At TIFF, I saw the wonderful French actress Fanny Ardant in the new movie Bright Days Ahead (2013) directed by Marion Vernoux. Ardant plays a dentist who reacts to the death of her best friend with a precipitous decision to retire. As the movie begins, she is faced with the fallout of her abrupt decision. She is given a trial membership in a local seniors center and, skeptical and bored, she decides to try it out. The movie focuses on her response to the activities and people at that Centre, and how she finds her own way into retirement. Suffice it to say, her adaptation is typically French, sensuous, wonderfully satisfying, and the movie a heart-warming experience which I highly recommend.
This movie is another in the rising tide of movies depicting adaptations to aging, obviously aimed at the burgeoning boomer generation. Within this genre, French movies have been some of the best I have seen. Amour (2012) directed by Michael Haneke and staring Jean-Louis Trintignant and Emmanuelle Riva, won the Academy Award for best foreign language film and was nominated in four additional categories. It depicts an elderly couple struggling with the effects of a stroke. It is not easy to watch but totally unforgettable. Another is All Together (or And If We All Lived Together) (20ll), directed by Stephanie Robelin and starring among others Jane Fonda, Guy Bedos, Daniel Bruhl and Geraldine Chaplin. Like Ardant’s retired dentist, Jane Fonda’s character finds her own response to aging as one of five old friends who decide to live together in their retirement.
As an aside, unrelated people coming together to live in retirement is the theme of the 2012 smash hit, The Best Exotic Marigold Hotel directed by John Madden and starring Judi Dench, Bill Nighy, Maggie Smith and Tom Wilkinson. I saw this movie in the theatre and have watched it numerous times since, whenever it shows up on an airplane trip.
What is particularly heartening about these movies are the performances of the actors who are themselves role models for successful aging. Emmanuelle Riva was nominated for an Academy for Best Actress in a Leading Role at 85 years of age. When they made the movies I am describing, Jean-Louis Trintignant was 82, Judi Dench and Maggie Smith 78, and Jane Fonda 74. Fanny Ardant and Bill Nighy were born in l949, as was Meryl Streep whom I also saw at TIFF in the searing August Osage County. These actors appear in roles which deal with the issue of retirement and aging, while they themselves continue working in their chosen profession. They have not retired. But then, they have control over what they choose to do in their work. They can take on as much, or as little, as they choose. And maybe that is key.
The Toronto International Film Festival swept Toronto last month. Despite some unusual screening glitches, It seemed bigger, better, more energetic and more open to the general public than ever before. Perhaps this was due to the free public screenings, or maybe to the concentration of activities on King Street where the buzz in TIFF headquarters at the Bell Lightbox spilled onto the street.
When there are 455 odd movies on offer, choosing what to see is a big issue. Do I “waste” my TIFF tickets on movies that obviously will go mainstream? Do I treat TIFF as a cheap holiday abroad and see as many foreign films as possible? Do I seek out the “little gems” that will never make general distribution? Or do I just take my chances? The multiplicity of choices means that every one has a different experience, depending on what they see, which celebrities may be present, and who one meets in the lines.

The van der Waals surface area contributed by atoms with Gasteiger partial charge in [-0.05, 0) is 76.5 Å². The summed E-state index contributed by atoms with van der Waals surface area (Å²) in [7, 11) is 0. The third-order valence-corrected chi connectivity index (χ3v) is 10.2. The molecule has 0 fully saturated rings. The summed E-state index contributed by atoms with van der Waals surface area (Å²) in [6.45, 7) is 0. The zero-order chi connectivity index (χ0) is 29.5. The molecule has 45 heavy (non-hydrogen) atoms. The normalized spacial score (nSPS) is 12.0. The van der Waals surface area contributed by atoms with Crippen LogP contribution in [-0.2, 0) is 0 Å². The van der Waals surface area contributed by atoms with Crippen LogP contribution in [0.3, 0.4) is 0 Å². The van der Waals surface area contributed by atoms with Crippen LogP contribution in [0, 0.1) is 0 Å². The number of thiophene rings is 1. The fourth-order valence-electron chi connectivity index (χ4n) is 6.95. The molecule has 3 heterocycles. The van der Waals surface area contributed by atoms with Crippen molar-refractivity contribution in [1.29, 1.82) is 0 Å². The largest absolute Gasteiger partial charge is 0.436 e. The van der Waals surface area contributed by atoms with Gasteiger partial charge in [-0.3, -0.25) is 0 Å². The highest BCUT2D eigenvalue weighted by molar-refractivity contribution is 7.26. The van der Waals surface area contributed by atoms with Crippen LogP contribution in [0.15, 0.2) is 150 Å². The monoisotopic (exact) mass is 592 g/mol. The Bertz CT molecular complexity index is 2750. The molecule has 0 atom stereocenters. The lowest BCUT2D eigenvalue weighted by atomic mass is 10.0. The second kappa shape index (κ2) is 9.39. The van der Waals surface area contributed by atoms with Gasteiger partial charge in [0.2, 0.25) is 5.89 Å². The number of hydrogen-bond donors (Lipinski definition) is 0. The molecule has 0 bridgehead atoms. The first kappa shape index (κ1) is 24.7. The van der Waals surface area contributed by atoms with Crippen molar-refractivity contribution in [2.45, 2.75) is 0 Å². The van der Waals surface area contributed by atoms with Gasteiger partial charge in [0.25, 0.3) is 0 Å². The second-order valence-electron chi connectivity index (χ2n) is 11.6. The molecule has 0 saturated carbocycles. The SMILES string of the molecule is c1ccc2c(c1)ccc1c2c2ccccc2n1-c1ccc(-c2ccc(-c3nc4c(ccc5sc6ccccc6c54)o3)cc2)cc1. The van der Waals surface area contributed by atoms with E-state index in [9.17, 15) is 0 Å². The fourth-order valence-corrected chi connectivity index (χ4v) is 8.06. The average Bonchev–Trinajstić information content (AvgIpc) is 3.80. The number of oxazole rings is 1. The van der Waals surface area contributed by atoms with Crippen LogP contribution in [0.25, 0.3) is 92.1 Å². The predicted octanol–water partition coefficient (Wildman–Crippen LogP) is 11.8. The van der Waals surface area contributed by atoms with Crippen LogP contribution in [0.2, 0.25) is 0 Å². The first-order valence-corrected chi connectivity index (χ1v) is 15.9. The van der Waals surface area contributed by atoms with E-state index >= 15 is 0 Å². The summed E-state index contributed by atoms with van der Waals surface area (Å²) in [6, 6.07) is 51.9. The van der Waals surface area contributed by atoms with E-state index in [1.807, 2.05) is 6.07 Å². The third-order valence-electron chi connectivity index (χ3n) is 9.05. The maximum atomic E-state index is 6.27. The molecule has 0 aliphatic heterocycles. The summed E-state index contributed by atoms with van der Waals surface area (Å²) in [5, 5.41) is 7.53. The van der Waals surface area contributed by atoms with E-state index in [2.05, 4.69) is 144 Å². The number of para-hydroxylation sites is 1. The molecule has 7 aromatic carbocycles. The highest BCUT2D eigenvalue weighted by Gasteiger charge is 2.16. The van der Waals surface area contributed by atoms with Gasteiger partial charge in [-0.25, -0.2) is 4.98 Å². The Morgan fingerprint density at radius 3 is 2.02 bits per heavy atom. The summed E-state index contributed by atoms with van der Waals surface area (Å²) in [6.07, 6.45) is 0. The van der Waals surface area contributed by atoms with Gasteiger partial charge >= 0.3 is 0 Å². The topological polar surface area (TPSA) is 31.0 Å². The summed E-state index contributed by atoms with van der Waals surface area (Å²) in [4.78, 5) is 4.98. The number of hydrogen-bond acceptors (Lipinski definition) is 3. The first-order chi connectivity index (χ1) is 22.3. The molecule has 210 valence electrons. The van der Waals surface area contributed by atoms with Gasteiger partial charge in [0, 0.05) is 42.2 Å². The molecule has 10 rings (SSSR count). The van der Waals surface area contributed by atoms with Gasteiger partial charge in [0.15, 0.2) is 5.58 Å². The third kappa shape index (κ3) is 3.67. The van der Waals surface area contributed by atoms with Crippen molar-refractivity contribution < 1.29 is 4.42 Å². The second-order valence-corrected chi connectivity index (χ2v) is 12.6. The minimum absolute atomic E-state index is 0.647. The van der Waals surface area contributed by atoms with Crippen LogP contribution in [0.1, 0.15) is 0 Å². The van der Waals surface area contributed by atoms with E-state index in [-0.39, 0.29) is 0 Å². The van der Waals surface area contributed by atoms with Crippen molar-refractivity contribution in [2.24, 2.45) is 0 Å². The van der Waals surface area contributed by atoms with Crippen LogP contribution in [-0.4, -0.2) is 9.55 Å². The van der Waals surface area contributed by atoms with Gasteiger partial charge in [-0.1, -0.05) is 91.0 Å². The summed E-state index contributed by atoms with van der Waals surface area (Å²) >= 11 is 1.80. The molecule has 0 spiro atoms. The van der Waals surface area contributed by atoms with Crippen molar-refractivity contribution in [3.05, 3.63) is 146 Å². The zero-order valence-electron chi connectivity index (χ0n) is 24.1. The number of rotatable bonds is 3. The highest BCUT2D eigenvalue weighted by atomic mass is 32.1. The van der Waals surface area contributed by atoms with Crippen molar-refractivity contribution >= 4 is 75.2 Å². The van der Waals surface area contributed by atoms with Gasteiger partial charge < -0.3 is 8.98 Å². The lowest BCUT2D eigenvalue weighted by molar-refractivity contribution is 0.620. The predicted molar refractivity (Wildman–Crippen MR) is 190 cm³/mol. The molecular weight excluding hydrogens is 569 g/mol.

I met a woman who told me she will have seen 81 movies during the ten days at TIFF. She is a member of the Patrons Circle and can access films without waiting in lines. That facilitates seeing up to six films a day. Most of us, however, are less frenetic, have less money, less energy, or are working. Unless, of course, you are like one of my colleagues who used to take her holidays during TIFF and see as many films as she could.
One of my retirement objectives was to re-engage with TIFF in a big way. I was also curious to see if I still had the stamina to see the movies, do the lines, and maintain the hours. Now that TIFF is over, I look back on it as a superb experience. I saw at least four movies that will likely be mainstream hits, eight foreign language films, six documentaries, three art films that will become classics, a musical from Scotland, and a South African rendition of Benjamin Britten’s classic opera Noye’s Flood. Of those, nine were world premiere screenings that featured question and answer sessions with the directors, producers and stars of the particular movie. These Q and A sessions with the professionals is one of the highlights of the festival, an opportunity to learn the scoop about production issues.
Many people avoid TIFF because of the lines. The lines are notorious. The Toronto Star did a story on the self-preservation skills needed by people who wait in rush lines for potential tickets for up to seven hours. Even ticket holders who are assured entry persist in lining up to get the seating they prefer with their buddies. I don’t mind the TIFF lines. They are one of the few occasions when normally taciturn Torontonians actually speak to strangers. What films have you seen? What did you like? Easy openers that generally lead to exchanging good information. And you never know whom you might meet. This year, among others, I met a television producer from Puerto Rico, an ex-lawyer who has successfully given up law to write cookbooks, and who knows about the many others.
For a full listing of all films shown at TIFF 2013, with a description of each one, check out the website Tiff.net/the festival/filmprogramming and access the catalogue. This can be your guide to all these movies through the year. I will review some of the films I saw in future blogs.